Post-therapeutic follow-up is essential to confirm cure and to detect early treatment failures in patients affected by sleeping sickness (HAT). Current methods, based on finding of parasites in blood and cerebrospinal fluid (CSF) and counting of white blood cells (WBC) in CSF, are imperfect. New markers for treatment outcome evaluation are needed. We hypothesized that alternative CSF markers, able to diagnose the meningo-encephalitic stage of the disease, could also be useful for the evaluation of treatment outcome.
Cerebrospinal fluid from patients affected by Trypanosoma brucei gambiense HAT and followed for two years after treatment was investigated. The population comprised stage 2 (S2) patients either cured or experiencing treatment failure during the follow-up. IgM, neopterin, B2MG, MMP-9, ICAM-1, VCAM-1, CXCL10 and CXCL13 were first screened on a small number of HAT patients (n = 97). Neopterin and CXCL13 showed the highest accuracy in discriminating between S2 cured and S2 relapsed patients (AUC 99% and 94%, respectively). When verified on a larger cohort (n = 242), neopterin resulted to be the most efficient predictor of outcome. High levels of this molecule before treatment were already associated with an increased risk of treatment failure. At six months after treatment, neopterin discriminated between cured and relapsed S2 patients with 87% specificity and 92% sensitivity, showing a higher accuracy than white blood cell numbers.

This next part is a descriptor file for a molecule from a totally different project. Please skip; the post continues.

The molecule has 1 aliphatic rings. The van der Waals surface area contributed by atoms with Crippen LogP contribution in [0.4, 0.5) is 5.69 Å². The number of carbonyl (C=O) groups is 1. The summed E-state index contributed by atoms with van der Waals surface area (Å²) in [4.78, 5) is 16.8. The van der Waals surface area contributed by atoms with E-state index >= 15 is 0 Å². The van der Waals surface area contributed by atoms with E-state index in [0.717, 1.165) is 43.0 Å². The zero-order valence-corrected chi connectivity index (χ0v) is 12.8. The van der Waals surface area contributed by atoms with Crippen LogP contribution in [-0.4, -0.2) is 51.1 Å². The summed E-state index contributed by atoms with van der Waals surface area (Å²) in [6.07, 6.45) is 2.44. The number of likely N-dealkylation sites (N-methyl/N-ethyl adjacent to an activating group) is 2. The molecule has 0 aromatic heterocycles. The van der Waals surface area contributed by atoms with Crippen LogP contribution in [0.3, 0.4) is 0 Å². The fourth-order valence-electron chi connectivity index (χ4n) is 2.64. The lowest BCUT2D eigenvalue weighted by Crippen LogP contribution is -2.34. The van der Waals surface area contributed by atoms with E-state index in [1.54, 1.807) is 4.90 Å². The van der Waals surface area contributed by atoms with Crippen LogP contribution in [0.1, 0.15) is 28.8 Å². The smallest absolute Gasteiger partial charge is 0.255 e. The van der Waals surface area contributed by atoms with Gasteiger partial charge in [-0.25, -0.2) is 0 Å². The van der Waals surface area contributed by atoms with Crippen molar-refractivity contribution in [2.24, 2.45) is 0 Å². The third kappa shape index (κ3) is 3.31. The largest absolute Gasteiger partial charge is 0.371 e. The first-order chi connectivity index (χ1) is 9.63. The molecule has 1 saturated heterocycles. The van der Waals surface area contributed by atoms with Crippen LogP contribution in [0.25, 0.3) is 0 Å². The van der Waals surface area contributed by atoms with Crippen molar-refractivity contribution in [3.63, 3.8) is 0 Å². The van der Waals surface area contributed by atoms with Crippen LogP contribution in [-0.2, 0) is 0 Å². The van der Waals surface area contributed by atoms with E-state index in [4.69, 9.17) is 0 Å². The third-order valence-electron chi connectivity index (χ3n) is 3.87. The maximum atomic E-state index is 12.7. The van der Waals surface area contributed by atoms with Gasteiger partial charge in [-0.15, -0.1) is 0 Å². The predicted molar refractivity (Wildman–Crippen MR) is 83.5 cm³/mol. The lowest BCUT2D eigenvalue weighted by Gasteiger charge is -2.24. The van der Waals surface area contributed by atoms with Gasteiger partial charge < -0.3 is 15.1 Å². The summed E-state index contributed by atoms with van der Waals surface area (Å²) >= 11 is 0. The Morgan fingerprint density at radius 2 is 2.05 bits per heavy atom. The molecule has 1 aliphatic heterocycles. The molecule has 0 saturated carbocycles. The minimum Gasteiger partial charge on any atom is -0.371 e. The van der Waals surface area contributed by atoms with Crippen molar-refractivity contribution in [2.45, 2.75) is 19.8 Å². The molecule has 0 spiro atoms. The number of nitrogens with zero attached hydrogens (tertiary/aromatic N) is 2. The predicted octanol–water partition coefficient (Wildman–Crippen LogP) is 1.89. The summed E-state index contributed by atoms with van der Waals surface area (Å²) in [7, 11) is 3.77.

In the present study, neopterin was highlighted as a useful marker for the evaluation of the post-therapeutic outcome in patients suffering from sleeping sickness. Detectable levels of this marker in the CSF have the potential to shorten the follow-up for HAT patients to six months after the end of the treatment.
The reduction of the number of lumbar punctures performed during the follow-up of patients affected by sleeping sickness (HAT) is considered a research priority. Follow-up, consisting of the examination of cerebrospinal fluid (CSF) for presence of parasites and for the number of leukocytes, is necessary to assess treatment outcome. However, diagnosis of treatment failure is still imperfect and WHO encourages improvements in defining criteria. Many studies have attempted to standardize actual methods and to define a cut-off for the number of white blood cells in CSF to define relapses, while only few have proposed alternatives to current practice. Here we show that neopterin, already proven to be a powerful marker for staging T. b. gambiense HAT, is also useful in evaluating post-therapeutic outcome. The measurement of neopterin concentration in CSF during the follow-up may allow reduction in the number of lumbar punctures from five to three for the majority of cured patients.